LONDON (Reuters) -London”s Scotland Yard needs more resources and funding to tackle the increased threat of terrorism after bombs killed 52 people, one of its most senior officers said on Saturday.
Deputy Assistant Commissioner Brian Paddick told the BBC the force had asked the government for more funding to improve intelligence work and for possible investigations in any future attacks.
"We need more officers to join with their colleagues who are already working hard to try and make London safer in the light of what appears to be an increased threat, not only in London but across the world," Paddick told BBC radio.
"We need additional resources to provide more resilience around our ability to both capture intelligence about potential bombings in the future, but also to increase our resilience around our ability to investigate this sort of offence."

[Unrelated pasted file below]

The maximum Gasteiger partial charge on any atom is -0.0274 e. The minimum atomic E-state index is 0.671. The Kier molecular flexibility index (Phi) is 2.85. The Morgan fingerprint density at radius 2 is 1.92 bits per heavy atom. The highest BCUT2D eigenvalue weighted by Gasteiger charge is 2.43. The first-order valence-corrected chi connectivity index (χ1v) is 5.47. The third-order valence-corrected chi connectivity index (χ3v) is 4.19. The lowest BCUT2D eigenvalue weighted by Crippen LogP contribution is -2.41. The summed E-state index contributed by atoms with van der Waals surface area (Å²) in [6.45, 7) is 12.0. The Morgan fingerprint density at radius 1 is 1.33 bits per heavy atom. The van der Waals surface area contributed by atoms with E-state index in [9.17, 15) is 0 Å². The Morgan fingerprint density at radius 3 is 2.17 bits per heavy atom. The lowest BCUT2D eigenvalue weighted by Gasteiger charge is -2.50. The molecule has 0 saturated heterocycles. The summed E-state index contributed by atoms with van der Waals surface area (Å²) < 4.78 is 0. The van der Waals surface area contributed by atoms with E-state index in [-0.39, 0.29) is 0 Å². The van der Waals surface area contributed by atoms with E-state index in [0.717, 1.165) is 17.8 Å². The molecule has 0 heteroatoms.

Four British Islamist militants killed themselves and 52 others in suicide bombings on three underground trains and a bus in London on July 7. Around 700 people were injured.
Two weeks later, four other men also targeted the capital”s transport system but their bombs failed to detonate.
The attack led to the biggest manhunt in British history while fears of more bombs put a huge strain on the capital”s police force which was involved in a high-visibility operation.
Paddick said his force was working closely with the government and welcomed the new legislation which proposes to extend the time police can hold terror suspects from two weeks to three months.
"The government is helping us by changes in legislation and we hope to put a convincing case to government for additional resources, (which) put together with the changes in legislation will help to make London a far safer place."